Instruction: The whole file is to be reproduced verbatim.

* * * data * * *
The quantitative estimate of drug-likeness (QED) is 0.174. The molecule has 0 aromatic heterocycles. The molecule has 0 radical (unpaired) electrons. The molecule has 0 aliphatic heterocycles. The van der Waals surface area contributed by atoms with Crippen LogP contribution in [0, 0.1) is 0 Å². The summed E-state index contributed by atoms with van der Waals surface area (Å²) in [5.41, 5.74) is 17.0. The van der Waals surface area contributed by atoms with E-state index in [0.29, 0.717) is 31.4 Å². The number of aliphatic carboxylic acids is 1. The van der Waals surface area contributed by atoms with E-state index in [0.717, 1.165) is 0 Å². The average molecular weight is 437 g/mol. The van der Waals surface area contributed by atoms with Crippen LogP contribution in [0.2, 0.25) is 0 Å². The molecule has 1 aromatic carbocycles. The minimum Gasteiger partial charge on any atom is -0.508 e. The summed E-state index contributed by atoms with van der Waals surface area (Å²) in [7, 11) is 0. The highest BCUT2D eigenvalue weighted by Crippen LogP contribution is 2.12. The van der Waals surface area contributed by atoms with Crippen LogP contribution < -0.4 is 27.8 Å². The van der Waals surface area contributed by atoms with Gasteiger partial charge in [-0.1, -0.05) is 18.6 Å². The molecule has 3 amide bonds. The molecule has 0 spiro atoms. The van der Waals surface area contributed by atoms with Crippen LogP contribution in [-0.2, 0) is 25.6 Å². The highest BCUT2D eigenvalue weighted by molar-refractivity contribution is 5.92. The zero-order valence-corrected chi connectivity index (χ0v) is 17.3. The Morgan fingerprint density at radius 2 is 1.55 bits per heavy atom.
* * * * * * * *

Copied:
The quantitative estimate of drug-likeness (QED) is 0.174. The molecule has 0 aromatic heterocycles. The molecule has 0 radical (unpaired) electrons. The molecule has 0 aliphatic heterocycles. The van der Waals surface area contributed by atoms with Crippen LogP contribution in [0, 0.1) is 0 Å². The summed E-state index contributed by atoms with van der Waals surface area (Å²) in [5.41, 5.74) is 17.0. The van der Waals surface area contributed by atoms with E-state index in [0.29, 0.717) is 31.4 Å². The number of aliphatic carboxylic acids is 1. The van der Waals surface area contributed by atoms with E-state index in [0.717, 1.165) is 0 Å². The average molecular weight is 437 g/mol. The van der Waals surface area contributed by atoms with Crippen LogP contribution in [0.2, 0.25) is 0 Å². The molecule has 1 aromatic carbocycles. The minimum Gasteiger partial charge on any atom is -0.508 e. The summed E-state index contributed by atoms with van der Waals surface area (Å²) in [7, 11) is 0. The highest BCUT2D eigenvalue weighted by Crippen LogP contribution is 2.12. The van der Waals surface area contributed by atoms with Crippen LogP contribution < -0.4 is 27.8 Å². The van der Waals surface area contributed by atoms with Gasteiger partial charge in [-0.1, -0.05) is 18.6 Å². The molecule has 3 amide bonds. The molecule has 0 spiro atoms. The van der Waals surface area contributed by atoms with Crippen LogP contribution in [-0.2, 0) is 25.6 Å². The highest BCUT2D eigenvalue weighted by molar-refractivity contribution is 5.92. The zero-order valence-corrected chi connectivity index (χ0v) is 17.3. The Morgan fingerprint density at radius 2 is 1.55 bits per heavy atom.